The Obama passport snooping incident is made more suspicious because the perps were contractors. The sanctions that applied to them are weaker than those applied to civil service staff, they could well have more loyalty to the interests of the agency that put them into the job.

Of course, the use of contractors creates the possibility of dirty tricksters penetrating the agency intentionally. It's a lot harder to turn a civil service employee than it is to introduce a mole.

March 20, 2008

Clinton Bets Her Stake

As we watch Clinton try to keep her hopes alive in the minds of the press and the superdelegates, you have both admire her persistence, and shake your head about the train wreck to come.

She had to win on March 4th, take both Texas and Ohio in the primary, and win one of them reasonably big. March 4 was do or die day. She could not afford to think strategically, at all. She had to find a way to take Obama down no matter what it took, and so she adopted the kitchen sink approach. This meant hauling out tactics that would win the OH and TX contests, without regard to what that would mean on March 21. The worst of her positions, the ones that would not stand scrutiny over time, were pulled out on the weekend before the primary.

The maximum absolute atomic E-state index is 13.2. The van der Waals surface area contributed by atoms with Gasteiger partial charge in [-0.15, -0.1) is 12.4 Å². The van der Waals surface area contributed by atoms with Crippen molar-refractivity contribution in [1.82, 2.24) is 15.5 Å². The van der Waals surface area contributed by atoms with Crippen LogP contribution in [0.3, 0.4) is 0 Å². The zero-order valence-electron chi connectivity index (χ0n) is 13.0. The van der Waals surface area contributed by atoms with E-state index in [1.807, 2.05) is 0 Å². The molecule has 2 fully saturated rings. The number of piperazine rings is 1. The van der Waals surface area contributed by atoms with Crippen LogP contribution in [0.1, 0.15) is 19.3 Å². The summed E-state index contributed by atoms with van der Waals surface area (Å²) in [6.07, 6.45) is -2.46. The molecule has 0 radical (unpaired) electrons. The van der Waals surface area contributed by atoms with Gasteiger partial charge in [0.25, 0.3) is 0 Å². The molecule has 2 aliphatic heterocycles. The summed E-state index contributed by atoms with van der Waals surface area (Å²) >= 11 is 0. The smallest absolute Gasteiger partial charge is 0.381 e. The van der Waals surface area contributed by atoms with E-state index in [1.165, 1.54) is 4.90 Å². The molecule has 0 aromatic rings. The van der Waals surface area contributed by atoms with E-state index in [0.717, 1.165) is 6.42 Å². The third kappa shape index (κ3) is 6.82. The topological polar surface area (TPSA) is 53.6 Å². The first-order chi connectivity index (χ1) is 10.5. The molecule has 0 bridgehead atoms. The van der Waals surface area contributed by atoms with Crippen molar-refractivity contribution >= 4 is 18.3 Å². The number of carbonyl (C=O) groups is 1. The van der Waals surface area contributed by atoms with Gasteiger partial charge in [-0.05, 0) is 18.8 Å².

So, just before the primaries, she pulled out the NAFTA card, with a boost from the Conservative Canadian cabinet. She doubled down on the 35 years experience business, making specific claims about foreign policy initiatives she claimed to have been involved with. Also, if you were in comments sections that weekend you saw what looked like proponents with talking points that included a claim that she was Bill's real Vice President, referring to a metaphor Gail Sheehy used in a Vanity Fair article.

Taken individually, these are all weak arguments. To attack NAFTA was to attack the Clinton administration that she claims as her virtual incumbency. The foreign policy claim was ridiculous; she was not even cleared to read secure cables coming in from embassies around. The nearly VP claim was absurd,especially given the unprecedented role Gore played in the Clinton administration.